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Cryptocurrency crash to reinforce Singapore's resolve to keep retail at bay

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The spillover of the cryptocurrency crash to Singapore's financial system has been limited, the Monetary Authority of Singapore said.
Source: tampatra / iStock / Getty Images Plus via Getty Images

Asia's friendliest country for cryptocurrency innovation will continue to restrict retail access to the risky alternative to money, even as it seeks to position itself as a financial technology hub.

Singapore may allow more financial technology companies to use the deep pockets of liquidity and talent available in Southeast Asia to develop crypto-based products, undeterred by the recent collapse of Hodlnaut Pte. Ltd., Zipmex Pte. Ltd. and Vauld amid a steep fall in the cryptocurrency market. The Monetary Authority of Singapore, or MAS, the nation's financial regulator, will likely widen the scope of cryptocurrency regulation to protect individual investors.

"We can see that the industry has certainly begun to work at a quicker pace to ensure that appropriate safeguards are put in place," said Irfan Ahmad, digital product lead for Asia-Pacific at financial services provider State Street Corp. "There have been a number of public consultations put forward by a wide array of regulatory authorities as they further traverse this new space and look to place pragmatic guardrails in place that protect end-investors and allows for innovation to flourish."

Singapore has largely been regarded as a fintech hub in Asia-Pacific due to its friendly regulations, strong government endorsement and investor interest. Initiatives including sandboxes offering an isolated testing environment have birthed fintechs such as private securities exchange HGX Pte. Ltd. and cryptocurrency custodian Propine Technologies Pte. Ltd.

"Generally, regulatory sandboxes serve as the foundation for fintech development, with digital asset initiatives as a key focus," Ahmad said.

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The cryptocurrency market was not immune to the economic downturn, with the price of various coins taking a plunge since March when some investors started to cash out and others became pessimistic on the valuations of the speculative asset class. Apart from putting cryptocurrency companies in distress, the crash caused currencies such as bitcoin to drop to about $20,188 as of Aug. 29 from a high of about $67,554 in November 2021, according to CoinDesk. It also wiped out paired tokens such as terraUSD and luna.

"MAS regards cryptocurrencies as unsuitable for use as money and as highly hazardous for retail investors," Ravi Menon, MAS managing director, said Aug. 29 in an industry event. "It is very risky for the public to put their monies in such cryptocurrencies, as the perceived valuation of these cryptocurrencies could plummet rapidly when sentiments shift. We have seen this happen repeatedly."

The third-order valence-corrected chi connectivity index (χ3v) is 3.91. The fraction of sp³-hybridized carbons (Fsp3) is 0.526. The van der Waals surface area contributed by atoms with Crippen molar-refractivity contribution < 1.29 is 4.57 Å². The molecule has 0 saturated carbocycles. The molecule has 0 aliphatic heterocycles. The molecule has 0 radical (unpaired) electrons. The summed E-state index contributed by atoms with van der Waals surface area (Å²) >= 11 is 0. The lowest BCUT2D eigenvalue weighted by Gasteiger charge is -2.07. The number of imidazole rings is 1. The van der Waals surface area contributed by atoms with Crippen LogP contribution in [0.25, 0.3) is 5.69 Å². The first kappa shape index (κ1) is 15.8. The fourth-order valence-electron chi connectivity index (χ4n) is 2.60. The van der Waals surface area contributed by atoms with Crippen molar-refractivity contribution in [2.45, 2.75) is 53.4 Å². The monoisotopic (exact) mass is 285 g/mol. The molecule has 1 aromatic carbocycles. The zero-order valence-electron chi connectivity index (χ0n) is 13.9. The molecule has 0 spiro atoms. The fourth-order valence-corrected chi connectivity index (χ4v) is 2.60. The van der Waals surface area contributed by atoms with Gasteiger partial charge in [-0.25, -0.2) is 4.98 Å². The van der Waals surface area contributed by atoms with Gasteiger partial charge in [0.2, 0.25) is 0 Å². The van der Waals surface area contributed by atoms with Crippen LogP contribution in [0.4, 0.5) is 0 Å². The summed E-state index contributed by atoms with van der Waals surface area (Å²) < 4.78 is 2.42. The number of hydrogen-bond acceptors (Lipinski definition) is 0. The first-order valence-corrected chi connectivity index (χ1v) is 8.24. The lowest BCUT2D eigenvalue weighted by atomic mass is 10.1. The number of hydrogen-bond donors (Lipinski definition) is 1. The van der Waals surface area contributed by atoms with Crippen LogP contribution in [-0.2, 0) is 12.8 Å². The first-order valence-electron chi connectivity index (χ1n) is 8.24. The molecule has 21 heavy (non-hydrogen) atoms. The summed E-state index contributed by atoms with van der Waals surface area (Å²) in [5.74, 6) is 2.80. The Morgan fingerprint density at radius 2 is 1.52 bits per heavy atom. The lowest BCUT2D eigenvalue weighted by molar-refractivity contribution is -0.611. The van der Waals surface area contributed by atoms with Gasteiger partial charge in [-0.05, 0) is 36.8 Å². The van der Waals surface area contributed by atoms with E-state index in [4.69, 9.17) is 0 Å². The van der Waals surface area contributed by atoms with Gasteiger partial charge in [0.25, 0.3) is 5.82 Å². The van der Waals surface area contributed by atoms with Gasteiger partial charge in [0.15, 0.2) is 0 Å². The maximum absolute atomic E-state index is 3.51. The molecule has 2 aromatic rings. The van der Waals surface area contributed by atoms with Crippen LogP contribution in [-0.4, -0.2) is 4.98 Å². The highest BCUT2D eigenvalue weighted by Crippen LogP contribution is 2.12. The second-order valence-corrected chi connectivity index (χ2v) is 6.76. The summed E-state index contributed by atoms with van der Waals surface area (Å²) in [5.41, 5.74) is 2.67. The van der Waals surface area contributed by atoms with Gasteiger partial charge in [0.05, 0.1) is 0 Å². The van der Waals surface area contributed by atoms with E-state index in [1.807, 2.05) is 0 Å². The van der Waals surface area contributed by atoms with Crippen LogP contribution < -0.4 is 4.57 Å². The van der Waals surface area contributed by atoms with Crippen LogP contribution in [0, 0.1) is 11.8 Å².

The turmoil in the cryptocurrency market has not posed financial stability risks in Singapore, a MAS spokesperson said in a prior statement emailed to S&P Global Market Intelligence. "Spillover to the domestic financial system has been very limited as our key financial institutions do not have significant exposures to either distressed cryptocurrency firms or cryptocurrencies," MAS said.

The central bank is looking to widen the scope of cryptocurrency regulations in Singapore to cover consumer protection, market conduct and reserve backing for stablecoins, said Yuankai Lin, partner at RPC Premier Law Singapore. Prior to the cryptocurrency crash, regulations in Singapore and other jurisdictions primarily focused on anti-money laundering and counterterrorism, Lin said. The two use cases were major concerns for the anonymous nature of cryptocurrency.

"It is a general concern, not just in the crypto industry but for any emerging technology, that over-regulation may stifle innovation," Lin said, adding that it may be overly simplistic to say that more regulations alone could have prevented the cryptocurrency crash and its consequences.

"The MAS has always been aware of these risks and has taken the unequivocal position that cryptocurrencies are not suitable as investments for retail investors as they are subject to sharp price swings," Lin said.

Despite the volatility, the popularity of cryptocurrency has warranted it to be an asset class that is in need of regulatory approvals before financial institutions can more confidently adopt it. Regulators around the region, including cryptocurrency-friendly markets such as Singapore and Dubai, face the same challenge of how to enable innovation, yet ensure consumer protection, said Zennon Kapron, director of financial technology research and consulting firm Kapronasia.

"Crypto, like any asset class, goes up and down, which is something that investors should be aware of and can prepare for," Kapron said. "What regulators need to do, regardless of economic conditions, is ensure that the platforms that consumers use are fit for purpose."